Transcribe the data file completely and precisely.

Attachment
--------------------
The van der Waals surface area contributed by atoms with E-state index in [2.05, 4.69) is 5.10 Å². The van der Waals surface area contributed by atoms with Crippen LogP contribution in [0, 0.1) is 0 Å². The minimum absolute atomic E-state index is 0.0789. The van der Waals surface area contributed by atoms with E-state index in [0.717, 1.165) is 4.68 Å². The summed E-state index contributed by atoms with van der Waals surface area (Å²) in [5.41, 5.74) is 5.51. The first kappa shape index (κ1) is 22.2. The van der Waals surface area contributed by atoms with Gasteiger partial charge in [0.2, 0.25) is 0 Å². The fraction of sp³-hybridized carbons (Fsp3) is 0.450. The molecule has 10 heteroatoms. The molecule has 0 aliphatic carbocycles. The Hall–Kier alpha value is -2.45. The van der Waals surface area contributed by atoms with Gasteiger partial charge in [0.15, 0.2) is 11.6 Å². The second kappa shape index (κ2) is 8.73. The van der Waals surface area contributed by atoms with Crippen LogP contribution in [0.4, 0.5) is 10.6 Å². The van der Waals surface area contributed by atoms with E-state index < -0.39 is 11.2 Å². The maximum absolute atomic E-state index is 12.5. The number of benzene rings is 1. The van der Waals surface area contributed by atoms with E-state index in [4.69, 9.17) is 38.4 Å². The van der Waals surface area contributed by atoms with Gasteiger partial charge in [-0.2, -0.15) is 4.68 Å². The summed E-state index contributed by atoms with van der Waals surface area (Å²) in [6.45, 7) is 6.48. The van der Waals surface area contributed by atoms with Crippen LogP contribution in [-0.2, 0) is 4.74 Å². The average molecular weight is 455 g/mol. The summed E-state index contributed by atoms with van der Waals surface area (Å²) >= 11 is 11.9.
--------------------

The van der Waals surface area contributed by atoms with E-state index in [2.05, 4.69) is 5.10 Å². The van der Waals surface area contributed by atoms with Crippen LogP contribution in [0, 0.1) is 0 Å². The minimum absolute atomic E-state index is 0.0789. The van der Waals surface area contributed by atoms with E-state index in [0.717, 1.165) is 4.68 Å². The summed E-state index contributed by atoms with van der Waals surface area (Å²) in [5.41, 5.74) is 5.51. The first kappa shape index (κ1) is 22.2. The van der Waals surface area contributed by atoms with Gasteiger partial charge in [0.2, 0.25) is 0 Å². The fraction of sp³-hybridized carbons (Fsp3) is 0.450. The molecule has 10 heteroatoms. The molecule has 0 aliphatic carbocycles. The Hall–Kier alpha value is -2.45. The van der Waals surface area contributed by atoms with Gasteiger partial charge in [0.15, 0.2) is 11.6 Å². The second kappa shape index (κ2) is 8.73. The van der Waals surface area contributed by atoms with Crippen LogP contribution in [0.4, 0.5) is 10.6 Å². The van der Waals surface area contributed by atoms with E-state index < -0.39 is 11.2 Å². The maximum absolute atomic E-state index is 12.5. The number of benzene rings is 1. The van der Waals surface area contributed by atoms with E-state index in [4.69, 9.17) is 38.4 Å². The van der Waals surface area contributed by atoms with Gasteiger partial charge in [-0.2, -0.15) is 4.68 Å². The summed E-state index contributed by atoms with van der Waals surface area (Å²) in [6.45, 7) is 6.48. The van der Waals surface area contributed by atoms with Crippen LogP contribution in [-0.2, 0) is 4.74 Å². The average molecular weight is 455 g/mol. The summed E-state index contributed by atoms with van der Waals surface area (Å²) >= 11 is 11.9.